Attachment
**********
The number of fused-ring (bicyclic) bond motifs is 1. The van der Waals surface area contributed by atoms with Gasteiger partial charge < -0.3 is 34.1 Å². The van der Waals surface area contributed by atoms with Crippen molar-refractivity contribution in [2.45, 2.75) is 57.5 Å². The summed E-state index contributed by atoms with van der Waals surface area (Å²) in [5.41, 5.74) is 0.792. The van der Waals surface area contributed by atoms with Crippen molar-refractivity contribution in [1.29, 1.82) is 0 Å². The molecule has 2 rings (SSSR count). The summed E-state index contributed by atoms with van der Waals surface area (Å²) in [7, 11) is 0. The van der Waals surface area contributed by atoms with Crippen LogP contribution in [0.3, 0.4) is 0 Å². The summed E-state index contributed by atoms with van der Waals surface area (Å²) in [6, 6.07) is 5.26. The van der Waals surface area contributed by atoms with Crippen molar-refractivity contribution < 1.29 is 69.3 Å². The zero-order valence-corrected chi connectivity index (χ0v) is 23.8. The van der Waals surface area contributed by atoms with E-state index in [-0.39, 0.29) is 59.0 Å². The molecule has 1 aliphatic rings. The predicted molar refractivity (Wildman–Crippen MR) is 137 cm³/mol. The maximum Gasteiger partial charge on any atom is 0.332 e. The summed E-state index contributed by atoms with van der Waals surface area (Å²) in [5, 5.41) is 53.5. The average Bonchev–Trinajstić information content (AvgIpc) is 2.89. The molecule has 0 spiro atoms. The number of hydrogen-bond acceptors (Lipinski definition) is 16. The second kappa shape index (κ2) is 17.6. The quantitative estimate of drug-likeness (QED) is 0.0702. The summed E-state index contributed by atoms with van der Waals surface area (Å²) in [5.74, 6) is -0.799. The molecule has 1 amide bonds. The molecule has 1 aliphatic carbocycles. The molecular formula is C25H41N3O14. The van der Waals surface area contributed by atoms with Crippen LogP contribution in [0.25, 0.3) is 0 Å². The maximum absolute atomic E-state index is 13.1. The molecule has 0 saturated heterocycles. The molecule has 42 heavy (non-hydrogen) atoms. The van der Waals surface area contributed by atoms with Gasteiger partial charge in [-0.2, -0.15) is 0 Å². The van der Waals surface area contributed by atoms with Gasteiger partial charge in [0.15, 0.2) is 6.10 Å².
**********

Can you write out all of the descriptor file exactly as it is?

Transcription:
The number of fused-ring (bicyclic) bond motifs is 1. The van der Waals surface area contributed by atoms with Gasteiger partial charge < -0.3 is 34.1 Å². The van der Waals surface area contributed by atoms with Crippen molar-refractivity contribution in [2.45, 2.75) is 57.5 Å². The summed E-state index contributed by atoms with van der Waals surface area (Å²) in [5.41, 5.74) is 0.792. The van der Waals surface area contributed by atoms with Crippen molar-refractivity contribution in [1.29, 1.82) is 0 Å². The molecule has 2 rings (SSSR count). The summed E-state index contributed by atoms with van der Waals surface area (Å²) in [7, 11) is 0. The van der Waals surface area contributed by atoms with Crippen LogP contribution in [0.3, 0.4) is 0 Å². The summed E-state index contributed by atoms with van der Waals surface area (Å²) in [6, 6.07) is 5.26. The van der Waals surface area contributed by atoms with Crippen molar-refractivity contribution < 1.29 is 69.3 Å². The zero-order valence-corrected chi connectivity index (χ0v) is 23.8. The van der Waals surface area contributed by atoms with E-state index in [-0.39, 0.29) is 59.0 Å². The molecule has 1 aliphatic rings. The predicted molar refractivity (Wildman–Crippen MR) is 137 cm³/mol. The maximum Gasteiger partial charge on any atom is 0.332 e. The summed E-state index contributed by atoms with van der Waals surface area (Å²) in [5, 5.41) is 53.5. The average Bonchev–Trinajstić information content (AvgIpc) is 2.89. The molecule has 0 spiro atoms. The number of hydrogen-bond acceptors (Lipinski definition) is 16. The second kappa shape index (κ2) is 17.6. The quantitative estimate of drug-likeness (QED) is 0.0702. The summed E-state index contributed by atoms with van der Waals surface area (Å²) in [5.74, 6) is -0.799. The molecule has 1 amide bonds. The molecule has 1 aliphatic carbocycles. The molecular formula is C25H41N3O14. The van der Waals surface area contributed by atoms with Crippen LogP contribution in [0.25, 0.3) is 0 Å². The maximum absolute atomic E-state index is 13.1. The molecule has 0 saturated heterocycles. The molecule has 42 heavy (non-hydrogen) atoms. The van der Waals surface area contributed by atoms with Gasteiger partial charge in [-0.2, -0.15) is 0 Å². The van der Waals surface area contributed by atoms with Gasteiger partial charge in [0.15, 0.2) is 6.10 Å².